Poor people gotta eat too

Angela Glover Blackwell

TEXT OF COMMENTARY

MARK AUSTIN THOMAS: The recent cold snap caused more than a billion dollars in damages to the California citrus industry. It also boosted prices for the Florida citrus crop. Overall, supplies are still running shorter and prices are climbing higher. But what if you never had access to those fresh fruits in the first place? Commentator Angela Glover Blackwell says in plenty of low-income neighborhoods, fresh fruit simply isn't an option. But she says even higher prices wouldn't keep people away.


ANGELA GLOVER BLACKWELL: There's a damaging business myth, based on pernicious and subconscious stereotypes, that poor people and people of color won't spend their money on good, healthy food.

There's also a lot of preaching about how inner-city residents must take responsibility for their own health. But you can't eat healthy when there are no healthy options to choose from.

Smart businesses know that if given the chance healthy food stores in inner-city communities can thrive.

Inner-city households are a consumer force, spending about $85 billion a year on goods and services — almost a quarter of that on groceries. Unfortunately, much of that money is spent a long bus ride from home at faraway supermarkets.

But when companies invest in inner cities, they're often rewarded.

A recent study found that due in part to high neighborhood density, grocery store chains typically get more bang for their buck in inner-city locales.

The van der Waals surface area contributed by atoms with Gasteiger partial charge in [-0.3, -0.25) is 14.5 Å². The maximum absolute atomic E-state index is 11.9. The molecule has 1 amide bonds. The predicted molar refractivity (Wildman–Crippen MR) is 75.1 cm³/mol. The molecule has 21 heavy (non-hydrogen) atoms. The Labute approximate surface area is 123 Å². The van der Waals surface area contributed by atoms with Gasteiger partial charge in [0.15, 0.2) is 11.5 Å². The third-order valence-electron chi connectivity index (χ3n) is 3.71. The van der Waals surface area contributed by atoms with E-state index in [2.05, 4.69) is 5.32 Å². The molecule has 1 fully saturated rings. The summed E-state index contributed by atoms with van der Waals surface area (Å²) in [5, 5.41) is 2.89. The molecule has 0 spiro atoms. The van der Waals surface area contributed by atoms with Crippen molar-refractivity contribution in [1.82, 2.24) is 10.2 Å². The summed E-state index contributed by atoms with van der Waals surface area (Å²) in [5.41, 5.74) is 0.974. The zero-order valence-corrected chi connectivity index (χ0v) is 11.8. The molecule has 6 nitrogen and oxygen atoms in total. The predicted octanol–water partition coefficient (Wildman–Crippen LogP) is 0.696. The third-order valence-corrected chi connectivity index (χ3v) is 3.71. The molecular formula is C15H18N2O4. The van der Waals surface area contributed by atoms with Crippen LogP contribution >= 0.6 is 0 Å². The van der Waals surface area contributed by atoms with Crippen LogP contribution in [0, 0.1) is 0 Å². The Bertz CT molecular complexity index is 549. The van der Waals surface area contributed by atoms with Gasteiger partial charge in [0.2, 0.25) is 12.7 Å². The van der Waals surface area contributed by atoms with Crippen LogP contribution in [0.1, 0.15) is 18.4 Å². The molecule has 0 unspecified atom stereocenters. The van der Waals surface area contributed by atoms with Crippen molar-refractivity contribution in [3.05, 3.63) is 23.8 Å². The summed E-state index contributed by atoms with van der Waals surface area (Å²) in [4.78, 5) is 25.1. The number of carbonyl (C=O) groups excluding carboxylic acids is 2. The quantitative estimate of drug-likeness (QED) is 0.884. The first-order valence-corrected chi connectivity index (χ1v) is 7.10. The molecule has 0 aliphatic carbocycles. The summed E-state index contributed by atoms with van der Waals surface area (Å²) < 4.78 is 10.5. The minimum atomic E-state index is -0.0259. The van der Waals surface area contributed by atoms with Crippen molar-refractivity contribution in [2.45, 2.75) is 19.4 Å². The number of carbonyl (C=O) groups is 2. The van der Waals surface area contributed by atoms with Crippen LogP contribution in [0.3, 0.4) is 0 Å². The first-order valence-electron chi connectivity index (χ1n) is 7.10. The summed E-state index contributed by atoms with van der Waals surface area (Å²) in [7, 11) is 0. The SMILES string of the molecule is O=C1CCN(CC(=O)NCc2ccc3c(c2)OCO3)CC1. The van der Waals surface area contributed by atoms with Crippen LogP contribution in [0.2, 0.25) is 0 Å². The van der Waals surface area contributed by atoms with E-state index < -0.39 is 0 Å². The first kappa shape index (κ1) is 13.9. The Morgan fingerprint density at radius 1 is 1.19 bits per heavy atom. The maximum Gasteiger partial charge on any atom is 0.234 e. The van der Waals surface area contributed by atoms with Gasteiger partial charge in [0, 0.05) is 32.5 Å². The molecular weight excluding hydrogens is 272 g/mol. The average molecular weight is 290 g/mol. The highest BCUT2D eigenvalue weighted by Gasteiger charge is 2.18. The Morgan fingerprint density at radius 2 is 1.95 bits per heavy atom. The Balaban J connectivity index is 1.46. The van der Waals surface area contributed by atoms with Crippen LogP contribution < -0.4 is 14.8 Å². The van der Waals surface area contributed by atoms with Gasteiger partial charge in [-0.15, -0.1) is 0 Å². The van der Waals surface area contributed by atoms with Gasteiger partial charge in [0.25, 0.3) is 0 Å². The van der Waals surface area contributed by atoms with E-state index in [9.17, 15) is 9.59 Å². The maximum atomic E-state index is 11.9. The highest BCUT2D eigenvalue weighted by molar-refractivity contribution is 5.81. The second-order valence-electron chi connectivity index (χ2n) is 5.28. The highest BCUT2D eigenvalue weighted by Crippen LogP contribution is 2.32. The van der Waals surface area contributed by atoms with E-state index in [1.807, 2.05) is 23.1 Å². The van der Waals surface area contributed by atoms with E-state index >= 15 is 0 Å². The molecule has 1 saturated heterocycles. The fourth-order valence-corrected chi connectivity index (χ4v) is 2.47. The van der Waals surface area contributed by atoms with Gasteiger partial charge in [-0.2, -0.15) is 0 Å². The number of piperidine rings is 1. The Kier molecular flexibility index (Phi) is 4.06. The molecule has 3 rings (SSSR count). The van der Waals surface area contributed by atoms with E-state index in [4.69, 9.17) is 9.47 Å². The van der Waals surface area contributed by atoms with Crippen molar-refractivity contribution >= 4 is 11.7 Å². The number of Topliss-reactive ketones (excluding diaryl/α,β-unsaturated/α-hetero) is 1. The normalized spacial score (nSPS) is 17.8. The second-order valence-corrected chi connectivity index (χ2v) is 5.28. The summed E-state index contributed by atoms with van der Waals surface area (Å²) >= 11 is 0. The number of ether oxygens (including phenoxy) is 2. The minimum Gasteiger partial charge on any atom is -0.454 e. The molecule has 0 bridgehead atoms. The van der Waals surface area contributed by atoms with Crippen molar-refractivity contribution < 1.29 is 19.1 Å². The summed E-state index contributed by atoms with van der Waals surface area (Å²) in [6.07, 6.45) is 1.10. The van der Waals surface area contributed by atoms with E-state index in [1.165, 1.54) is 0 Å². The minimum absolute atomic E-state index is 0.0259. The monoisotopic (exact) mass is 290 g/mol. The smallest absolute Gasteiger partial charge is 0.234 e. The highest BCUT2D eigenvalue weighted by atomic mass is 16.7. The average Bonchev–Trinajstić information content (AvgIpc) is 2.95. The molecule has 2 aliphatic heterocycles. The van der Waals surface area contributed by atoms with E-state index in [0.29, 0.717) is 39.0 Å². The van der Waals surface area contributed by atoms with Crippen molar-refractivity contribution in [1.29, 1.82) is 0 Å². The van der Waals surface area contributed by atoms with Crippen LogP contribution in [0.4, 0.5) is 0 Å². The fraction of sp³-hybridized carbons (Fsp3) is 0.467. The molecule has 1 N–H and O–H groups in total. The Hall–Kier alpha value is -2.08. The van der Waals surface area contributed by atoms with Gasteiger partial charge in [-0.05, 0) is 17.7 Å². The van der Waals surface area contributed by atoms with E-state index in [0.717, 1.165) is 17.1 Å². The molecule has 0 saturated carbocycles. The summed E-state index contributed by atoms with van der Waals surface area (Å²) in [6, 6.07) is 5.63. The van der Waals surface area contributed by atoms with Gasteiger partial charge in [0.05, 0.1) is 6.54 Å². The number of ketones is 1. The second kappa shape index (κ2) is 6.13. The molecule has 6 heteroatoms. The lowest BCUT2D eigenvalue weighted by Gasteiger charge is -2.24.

In Boston, for instance, inner-city stores sold 40 percent more goods per-square-foot than in suburban locations.

On the other coast, look at the folks in one of San Diego's grittiest districts, the Diamond Neighborhoods. For years, no one would put a full-service supermarket in the heart of this low-income community.

But then a nonprofit, the Jacobs Family Foundation, surveyed hundreds of community residents and found that they wanted and needed a grocery store. Then the foundation was able to pull together the capital to lure in a Food4Less grocery store and other investors into the community.

The result: the market has become one of the chain's top-performing locations.

Just up the road in West Fresno, hundreds of low-income residents fought for four years to get the city to help FoodMaxx build a full-service supermarket in their community. Six years since it opened, the store is still booming.

Cold weather may have temporarily damaged crops, but not appetites. As a Food4Less spokesman said simply, "People gotta eat."

THOMAS: Community activist and advocate Angela Glover Blackwell heads up PolicyLink.

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